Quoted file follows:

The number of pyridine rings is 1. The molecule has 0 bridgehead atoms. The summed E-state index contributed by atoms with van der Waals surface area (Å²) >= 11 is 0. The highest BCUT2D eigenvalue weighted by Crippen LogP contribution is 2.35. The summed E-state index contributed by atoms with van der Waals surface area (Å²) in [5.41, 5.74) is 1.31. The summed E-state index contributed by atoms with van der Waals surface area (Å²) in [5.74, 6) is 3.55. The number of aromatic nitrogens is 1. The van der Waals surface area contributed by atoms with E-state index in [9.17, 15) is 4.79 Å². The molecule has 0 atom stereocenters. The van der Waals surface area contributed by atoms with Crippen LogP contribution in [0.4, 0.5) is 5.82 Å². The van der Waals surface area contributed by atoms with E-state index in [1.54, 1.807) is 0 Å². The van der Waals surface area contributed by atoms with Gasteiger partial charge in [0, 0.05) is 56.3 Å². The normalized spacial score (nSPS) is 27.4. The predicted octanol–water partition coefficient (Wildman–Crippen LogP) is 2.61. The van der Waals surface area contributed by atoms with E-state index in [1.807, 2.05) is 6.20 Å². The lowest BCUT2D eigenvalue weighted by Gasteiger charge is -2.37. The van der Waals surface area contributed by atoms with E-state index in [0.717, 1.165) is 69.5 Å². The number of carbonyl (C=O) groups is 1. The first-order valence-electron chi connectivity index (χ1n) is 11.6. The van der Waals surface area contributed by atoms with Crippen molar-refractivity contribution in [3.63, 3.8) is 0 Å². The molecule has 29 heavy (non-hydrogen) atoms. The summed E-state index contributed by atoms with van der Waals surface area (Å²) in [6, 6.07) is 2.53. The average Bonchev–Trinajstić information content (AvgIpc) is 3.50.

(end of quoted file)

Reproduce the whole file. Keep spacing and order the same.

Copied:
The number of pyridine rings is 1. The molecule has 0 bridgehead atoms. The summed E-state index contributed by atoms with van der Waals surface area (Å²) >= 11 is 0. The highest BCUT2D eigenvalue weighted by Crippen LogP contribution is 2.35. The summed E-state index contributed by atoms with van der Waals surface area (Å²) in [5.41, 5.74) is 1.31. The summed E-state index contributed by atoms with van der Waals surface area (Å²) in [5.74, 6) is 3.55. The number of aromatic nitrogens is 1. The van der Waals surface area contributed by atoms with E-state index in [9.17, 15) is 4.79 Å². The molecule has 0 atom stereocenters. The van der Waals surface area contributed by atoms with Crippen LogP contribution in [0.4, 0.5) is 5.82 Å². The van der Waals surface area contributed by atoms with E-state index in [1.54, 1.807) is 0 Å². The van der Waals surface area contributed by atoms with Gasteiger partial charge in [0, 0.05) is 56.3 Å². The normalized spacial score (nSPS) is 27.4. The predicted octanol–water partition coefficient (Wildman–Crippen LogP) is 2.61. The van der Waals surface area contributed by atoms with E-state index in [1.807, 2.05) is 6.20 Å². The lowest BCUT2D eigenvalue weighted by Gasteiger charge is -2.37. The van der Waals surface area contributed by atoms with E-state index in [0.717, 1.165) is 69.5 Å². The number of carbonyl (C=O) groups is 1. The first-order valence-electron chi connectivity index (χ1n) is 11.6. The van der Waals surface area contributed by atoms with Crippen molar-refractivity contribution in [3.63, 3.8) is 0 Å². The molecule has 29 heavy (non-hydrogen) atoms. The summed E-state index contributed by atoms with van der Waals surface area (Å²) in [6, 6.07) is 2.53. The average Bonchev–Trinajstić information content (AvgIpc) is 3.50.